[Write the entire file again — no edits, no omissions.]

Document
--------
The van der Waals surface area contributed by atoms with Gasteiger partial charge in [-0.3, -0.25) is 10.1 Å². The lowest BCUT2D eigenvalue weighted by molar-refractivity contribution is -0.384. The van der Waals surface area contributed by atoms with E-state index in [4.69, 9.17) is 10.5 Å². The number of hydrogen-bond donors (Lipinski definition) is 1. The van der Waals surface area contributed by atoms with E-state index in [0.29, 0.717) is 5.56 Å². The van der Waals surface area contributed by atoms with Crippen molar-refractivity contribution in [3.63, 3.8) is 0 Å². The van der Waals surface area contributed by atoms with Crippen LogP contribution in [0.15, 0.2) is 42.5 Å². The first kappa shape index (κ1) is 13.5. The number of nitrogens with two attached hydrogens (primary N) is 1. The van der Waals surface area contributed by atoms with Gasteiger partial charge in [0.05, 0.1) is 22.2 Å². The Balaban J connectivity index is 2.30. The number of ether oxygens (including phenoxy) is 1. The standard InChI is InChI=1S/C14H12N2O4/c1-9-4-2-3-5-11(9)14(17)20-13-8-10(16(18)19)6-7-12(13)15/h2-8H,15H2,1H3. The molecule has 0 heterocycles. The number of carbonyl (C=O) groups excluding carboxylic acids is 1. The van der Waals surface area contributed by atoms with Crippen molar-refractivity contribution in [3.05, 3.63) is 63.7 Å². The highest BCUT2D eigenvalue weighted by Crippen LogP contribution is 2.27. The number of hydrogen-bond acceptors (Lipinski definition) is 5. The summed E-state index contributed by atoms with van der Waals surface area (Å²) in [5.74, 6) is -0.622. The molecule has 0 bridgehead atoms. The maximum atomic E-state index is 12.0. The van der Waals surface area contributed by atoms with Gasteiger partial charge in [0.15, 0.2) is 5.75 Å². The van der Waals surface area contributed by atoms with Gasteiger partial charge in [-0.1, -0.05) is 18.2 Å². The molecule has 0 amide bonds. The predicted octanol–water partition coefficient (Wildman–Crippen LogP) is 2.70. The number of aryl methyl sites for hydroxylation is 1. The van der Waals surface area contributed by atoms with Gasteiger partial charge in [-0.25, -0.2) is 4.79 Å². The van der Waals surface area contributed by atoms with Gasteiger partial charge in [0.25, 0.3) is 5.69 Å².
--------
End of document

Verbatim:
The van der Waals surface area contributed by atoms with Gasteiger partial charge in [-0.3, -0.25) is 10.1 Å². The lowest BCUT2D eigenvalue weighted by molar-refractivity contribution is -0.384. The van der Waals surface area contributed by atoms with E-state index in [4.69, 9.17) is 10.5 Å². The number of hydrogen-bond donors (Lipinski definition) is 1. The van der Waals surface area contributed by atoms with E-state index in [0.29, 0.717) is 5.56 Å². The van der Waals surface area contributed by atoms with Crippen molar-refractivity contribution in [3.63, 3.8) is 0 Å². The van der Waals surface area contributed by atoms with Crippen LogP contribution in [0.15, 0.2) is 42.5 Å². The first kappa shape index (κ1) is 13.5. The number of nitrogens with two attached hydrogens (primary N) is 1. The van der Waals surface area contributed by atoms with Gasteiger partial charge in [0.05, 0.1) is 22.2 Å². The Balaban J connectivity index is 2.30. The number of ether oxygens (including phenoxy) is 1. The standard InChI is InChI=1S/C14H12N2O4/c1-9-4-2-3-5-11(9)14(17)20-13-8-10(16(18)19)6-7-12(13)15/h2-8H,15H2,1H3. The molecule has 0 heterocycles. The number of carbonyl (C=O) groups excluding carboxylic acids is 1. The van der Waals surface area contributed by atoms with Crippen molar-refractivity contribution in [3.05, 3.63) is 63.7 Å². The highest BCUT2D eigenvalue weighted by Crippen LogP contribution is 2.27. The number of hydrogen-bond acceptors (Lipinski definition) is 5. The summed E-state index contributed by atoms with van der Waals surface area (Å²) in [5.74, 6) is -0.622. The molecule has 0 bridgehead atoms. The maximum atomic E-state index is 12.0. The van der Waals surface area contributed by atoms with Gasteiger partial charge in [0.15, 0.2) is 5.75 Å². The van der Waals surface area contributed by atoms with Gasteiger partial charge in [-0.1, -0.05) is 18.2 Å². The molecule has 0 amide bonds. The predicted octanol–water partition coefficient (Wildman–Crippen LogP) is 2.70. The number of aryl methyl sites for hydroxylation is 1. The van der Waals surface area contributed by atoms with Gasteiger partial charge in [-0.25, -0.2) is 4.79 Å². The van der Waals surface area contributed by atoms with Gasteiger partial charge in [0.25, 0.3) is 5.69 Å².